Senior Scams on The Rise During Pandemic: How to Protect Your Loved Ones

Jenkintown insurance broker says coronavirus pandemic has given scammers a new angle to target senior citizens

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Myra Brown knew something was wrong when a stranger called her mother, asking for information about her medical coverage.

Myra Brown is the primary caregiver of her 81-year-old mother. She sees her every day at her Point Breeze home, and is in charge of her affairs. If anyone wants to reach her mother, they know to contact Brown first.

But this time, that didn’t happen.

“The person told her, ‘you’re at risk for COVID-19 and we want to increase your insurance coverage.’ Thankfully, mom told the person to call me.”

Brown didn’t get a call. So, she found the person’s phone number on her mother’s caller ID and called back. What happened next didn’t surprise her.

“It was an unlisted number. It wasn’t even attached to a company.”

Brown’s grateful her mother didn’t share her personal information during the phone conversation. She thinks her mother avoided a scam.   

Toosdhi Perry, who owns TNP Insurance Group in Jenkintown, said that’s probably right.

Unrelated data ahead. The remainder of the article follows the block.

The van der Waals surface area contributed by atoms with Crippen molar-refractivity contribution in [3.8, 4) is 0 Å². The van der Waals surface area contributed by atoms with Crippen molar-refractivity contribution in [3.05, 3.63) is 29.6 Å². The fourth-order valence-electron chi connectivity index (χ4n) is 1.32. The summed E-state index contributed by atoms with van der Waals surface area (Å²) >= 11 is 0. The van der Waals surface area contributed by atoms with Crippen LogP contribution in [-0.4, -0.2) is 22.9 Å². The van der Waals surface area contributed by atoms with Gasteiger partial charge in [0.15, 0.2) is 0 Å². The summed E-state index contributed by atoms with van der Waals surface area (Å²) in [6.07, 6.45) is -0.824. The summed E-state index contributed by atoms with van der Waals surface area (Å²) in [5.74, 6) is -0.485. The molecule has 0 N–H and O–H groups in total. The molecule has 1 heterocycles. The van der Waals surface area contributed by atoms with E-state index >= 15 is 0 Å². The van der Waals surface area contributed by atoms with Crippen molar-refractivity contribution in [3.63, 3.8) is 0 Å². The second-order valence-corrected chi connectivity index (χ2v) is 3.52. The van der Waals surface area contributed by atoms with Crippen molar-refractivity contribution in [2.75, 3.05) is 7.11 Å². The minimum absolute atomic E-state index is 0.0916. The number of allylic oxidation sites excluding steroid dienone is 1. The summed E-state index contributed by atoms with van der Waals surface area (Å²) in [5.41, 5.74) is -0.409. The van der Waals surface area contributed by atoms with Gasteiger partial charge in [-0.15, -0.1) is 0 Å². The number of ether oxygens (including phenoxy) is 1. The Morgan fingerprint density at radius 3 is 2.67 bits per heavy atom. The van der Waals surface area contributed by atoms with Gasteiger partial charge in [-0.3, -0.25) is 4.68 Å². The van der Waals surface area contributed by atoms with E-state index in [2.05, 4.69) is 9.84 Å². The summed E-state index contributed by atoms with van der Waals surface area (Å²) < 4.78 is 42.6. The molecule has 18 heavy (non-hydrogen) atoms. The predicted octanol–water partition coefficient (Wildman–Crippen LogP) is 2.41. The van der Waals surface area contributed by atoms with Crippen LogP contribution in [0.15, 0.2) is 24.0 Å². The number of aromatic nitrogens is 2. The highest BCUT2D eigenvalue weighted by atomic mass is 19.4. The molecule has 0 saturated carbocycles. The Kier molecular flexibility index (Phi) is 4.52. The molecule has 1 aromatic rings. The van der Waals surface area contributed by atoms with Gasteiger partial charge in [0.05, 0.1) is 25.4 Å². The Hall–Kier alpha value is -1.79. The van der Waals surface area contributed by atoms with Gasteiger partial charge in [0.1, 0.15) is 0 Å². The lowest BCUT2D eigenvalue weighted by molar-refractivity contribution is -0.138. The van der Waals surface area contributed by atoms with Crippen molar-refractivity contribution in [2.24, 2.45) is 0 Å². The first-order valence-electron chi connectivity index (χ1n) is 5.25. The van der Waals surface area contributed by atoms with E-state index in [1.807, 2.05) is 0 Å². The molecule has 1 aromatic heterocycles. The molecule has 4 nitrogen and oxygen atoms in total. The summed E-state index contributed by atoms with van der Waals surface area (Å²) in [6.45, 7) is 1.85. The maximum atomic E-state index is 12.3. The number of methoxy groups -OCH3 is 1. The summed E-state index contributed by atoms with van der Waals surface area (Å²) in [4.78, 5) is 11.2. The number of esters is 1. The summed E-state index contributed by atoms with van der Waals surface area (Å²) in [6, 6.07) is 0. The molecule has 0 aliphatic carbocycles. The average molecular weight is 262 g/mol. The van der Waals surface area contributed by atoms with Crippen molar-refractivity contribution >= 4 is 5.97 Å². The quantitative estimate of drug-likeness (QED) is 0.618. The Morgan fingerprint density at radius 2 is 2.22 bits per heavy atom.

“It’s a scary time, and seniors, since they’ve been told are more vulnerable to getting the coronavirus, are staying home. Scammers know that, so they call them and try to get their information,” said Perry.

Perry primarily works with senior citizens and helps them obtain benefits and affordable insurance plans, depending on their income. But in recent weeks, more of her clients have called her with similar complaints.

“They’re getting calls from people claiming to be with the IRS, others call saying their insurance companies didn’t get their premium payments. Others are getting calls saying they can add to their insurance plan to make sure they’re covered if they get the coronavirus.”

Perry said her clients were asked for their banking, insurance and other personal information. She advised them to notify their banks or other agencies handling their personal information.

Perry said seniors need to be on alert for fraud.

“I would advise that seniors don’t answer phones from people they don’t know. If someone says they’re from an insurance company, they should take a message, write down their name and number and get someone they trust to call that number back.”

That’s what Brown did for her mother. She said people who have elderly loved ones should also check in with them more often.

“I don’t want anyone getting duped or harassed, and seniors are scared,” said Brown.

The Pennsylvania Department of Aging said anyone who suspects fraud or abuse against a senior citizen should report it to their local police department or the state Attorney General’s Office at: (800) 441-2555.

A spokesperson with the department said seniors can also avoid getting calls from telemarketers by getting their number on the Do Not Call List at: (888) 777-3406.

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